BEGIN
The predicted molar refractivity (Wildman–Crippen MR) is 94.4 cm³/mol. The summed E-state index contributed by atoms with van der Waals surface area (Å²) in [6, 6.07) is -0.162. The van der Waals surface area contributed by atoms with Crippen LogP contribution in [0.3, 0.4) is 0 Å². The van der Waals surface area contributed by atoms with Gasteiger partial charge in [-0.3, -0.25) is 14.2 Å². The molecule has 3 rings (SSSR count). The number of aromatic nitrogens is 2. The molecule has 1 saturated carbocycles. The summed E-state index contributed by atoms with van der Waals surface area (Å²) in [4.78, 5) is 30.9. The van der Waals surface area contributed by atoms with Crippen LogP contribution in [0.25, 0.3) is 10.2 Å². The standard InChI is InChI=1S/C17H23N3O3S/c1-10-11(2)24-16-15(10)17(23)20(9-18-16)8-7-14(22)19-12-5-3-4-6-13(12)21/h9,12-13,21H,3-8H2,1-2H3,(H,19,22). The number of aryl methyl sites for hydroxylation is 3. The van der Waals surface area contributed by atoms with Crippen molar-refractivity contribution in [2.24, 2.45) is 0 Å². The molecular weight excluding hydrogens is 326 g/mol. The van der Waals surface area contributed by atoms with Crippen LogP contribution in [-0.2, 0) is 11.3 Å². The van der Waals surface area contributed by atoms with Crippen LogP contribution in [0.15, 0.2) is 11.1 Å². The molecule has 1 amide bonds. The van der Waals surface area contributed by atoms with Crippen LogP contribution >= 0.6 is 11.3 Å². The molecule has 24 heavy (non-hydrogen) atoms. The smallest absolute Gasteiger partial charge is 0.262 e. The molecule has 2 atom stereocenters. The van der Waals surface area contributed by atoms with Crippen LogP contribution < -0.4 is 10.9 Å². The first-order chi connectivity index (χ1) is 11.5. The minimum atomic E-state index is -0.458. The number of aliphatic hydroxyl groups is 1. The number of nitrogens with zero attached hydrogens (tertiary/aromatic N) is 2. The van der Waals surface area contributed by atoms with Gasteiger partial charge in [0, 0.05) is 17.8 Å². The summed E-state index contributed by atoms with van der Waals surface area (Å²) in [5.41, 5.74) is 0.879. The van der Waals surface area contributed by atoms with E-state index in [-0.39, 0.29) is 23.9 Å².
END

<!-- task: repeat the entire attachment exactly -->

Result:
The predicted molar refractivity (Wildman–Crippen MR) is 94.4 cm³/mol. The summed E-state index contributed by atoms with van der Waals surface area (Å²) in [6, 6.07) is -0.162. The van der Waals surface area contributed by atoms with Crippen LogP contribution in [0.3, 0.4) is 0 Å². The van der Waals surface area contributed by atoms with Gasteiger partial charge in [-0.3, -0.25) is 14.2 Å². The molecule has 3 rings (SSSR count). The number of aromatic nitrogens is 2. The molecule has 1 saturated carbocycles. The summed E-state index contributed by atoms with van der Waals surface area (Å²) in [4.78, 5) is 30.9. The van der Waals surface area contributed by atoms with Crippen LogP contribution in [0.25, 0.3) is 10.2 Å². The standard InChI is InChI=1S/C17H23N3O3S/c1-10-11(2)24-16-15(10)17(23)20(9-18-16)8-7-14(22)19-12-5-3-4-6-13(12)21/h9,12-13,21H,3-8H2,1-2H3,(H,19,22). The number of aryl methyl sites for hydroxylation is 3. The van der Waals surface area contributed by atoms with Crippen molar-refractivity contribution in [2.24, 2.45) is 0 Å². The molecular weight excluding hydrogens is 326 g/mol. The van der Waals surface area contributed by atoms with Crippen LogP contribution in [-0.2, 0) is 11.3 Å². The van der Waals surface area contributed by atoms with Crippen LogP contribution in [0.15, 0.2) is 11.1 Å². The molecule has 1 amide bonds. The van der Waals surface area contributed by atoms with Crippen LogP contribution >= 0.6 is 11.3 Å². The molecule has 24 heavy (non-hydrogen) atoms. The smallest absolute Gasteiger partial charge is 0.262 e. The molecule has 2 atom stereocenters. The van der Waals surface area contributed by atoms with Crippen LogP contribution < -0.4 is 10.9 Å². The first-order chi connectivity index (χ1) is 11.5. The minimum atomic E-state index is -0.458. The number of aliphatic hydroxyl groups is 1. The number of nitrogens with zero attached hydrogens (tertiary/aromatic N) is 2. The van der Waals surface area contributed by atoms with Gasteiger partial charge in [0, 0.05) is 17.8 Å². The summed E-state index contributed by atoms with van der Waals surface area (Å²) in [5.41, 5.74) is 0.879. The van der Waals surface area contributed by atoms with E-state index in [-0.39, 0.29) is 23.9 Å².